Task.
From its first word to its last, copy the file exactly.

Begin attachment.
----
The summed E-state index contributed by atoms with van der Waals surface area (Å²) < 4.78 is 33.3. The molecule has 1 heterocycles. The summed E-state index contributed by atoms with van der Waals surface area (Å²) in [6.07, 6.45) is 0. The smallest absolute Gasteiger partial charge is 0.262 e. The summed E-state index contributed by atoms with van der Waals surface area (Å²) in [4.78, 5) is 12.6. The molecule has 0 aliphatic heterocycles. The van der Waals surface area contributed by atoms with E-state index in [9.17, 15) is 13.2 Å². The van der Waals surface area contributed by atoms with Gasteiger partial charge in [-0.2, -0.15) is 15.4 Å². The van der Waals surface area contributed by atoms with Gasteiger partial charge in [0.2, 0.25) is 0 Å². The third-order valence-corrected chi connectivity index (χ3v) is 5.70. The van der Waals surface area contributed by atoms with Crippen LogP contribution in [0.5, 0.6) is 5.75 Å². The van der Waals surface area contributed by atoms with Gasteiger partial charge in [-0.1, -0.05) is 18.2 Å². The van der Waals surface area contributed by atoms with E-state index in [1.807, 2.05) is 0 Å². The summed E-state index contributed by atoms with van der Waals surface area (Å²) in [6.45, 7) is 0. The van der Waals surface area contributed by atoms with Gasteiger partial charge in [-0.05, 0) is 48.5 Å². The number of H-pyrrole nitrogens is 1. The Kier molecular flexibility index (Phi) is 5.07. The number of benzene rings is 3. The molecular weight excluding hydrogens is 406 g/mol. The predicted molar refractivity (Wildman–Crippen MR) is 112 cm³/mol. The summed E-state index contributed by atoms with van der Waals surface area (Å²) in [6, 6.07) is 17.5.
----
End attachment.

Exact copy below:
The summed E-state index contributed by atoms with van der Waals surface area (Å²) < 4.78 is 33.3. The molecule has 1 heterocycles. The summed E-state index contributed by atoms with van der Waals surface area (Å²) in [6.07, 6.45) is 0. The smallest absolute Gasteiger partial charge is 0.262 e. The summed E-state index contributed by atoms with van der Waals surface area (Å²) in [4.78, 5) is 12.6. The molecule has 0 aliphatic heterocycles. The van der Waals surface area contributed by atoms with E-state index in [9.17, 15) is 13.2 Å². The van der Waals surface area contributed by atoms with Gasteiger partial charge in [-0.2, -0.15) is 15.4 Å². The van der Waals surface area contributed by atoms with Gasteiger partial charge in [0.2, 0.25) is 0 Å². The third-order valence-corrected chi connectivity index (χ3v) is 5.70. The van der Waals surface area contributed by atoms with Crippen LogP contribution in [0.5, 0.6) is 5.75 Å². The van der Waals surface area contributed by atoms with Gasteiger partial charge in [-0.1, -0.05) is 18.2 Å². The van der Waals surface area contributed by atoms with E-state index in [1.807, 2.05) is 0 Å². The summed E-state index contributed by atoms with van der Waals surface area (Å²) in [6.45, 7) is 0. The van der Waals surface area contributed by atoms with Gasteiger partial charge in [-0.05, 0) is 48.5 Å². The number of H-pyrrole nitrogens is 1. The Kier molecular flexibility index (Phi) is 5.07. The number of benzene rings is 3. The molecular weight excluding hydrogens is 406 g/mol. The predicted molar refractivity (Wildman–Crippen MR) is 112 cm³/mol. The summed E-state index contributed by atoms with van der Waals surface area (Å²) in [6, 6.07) is 17.5.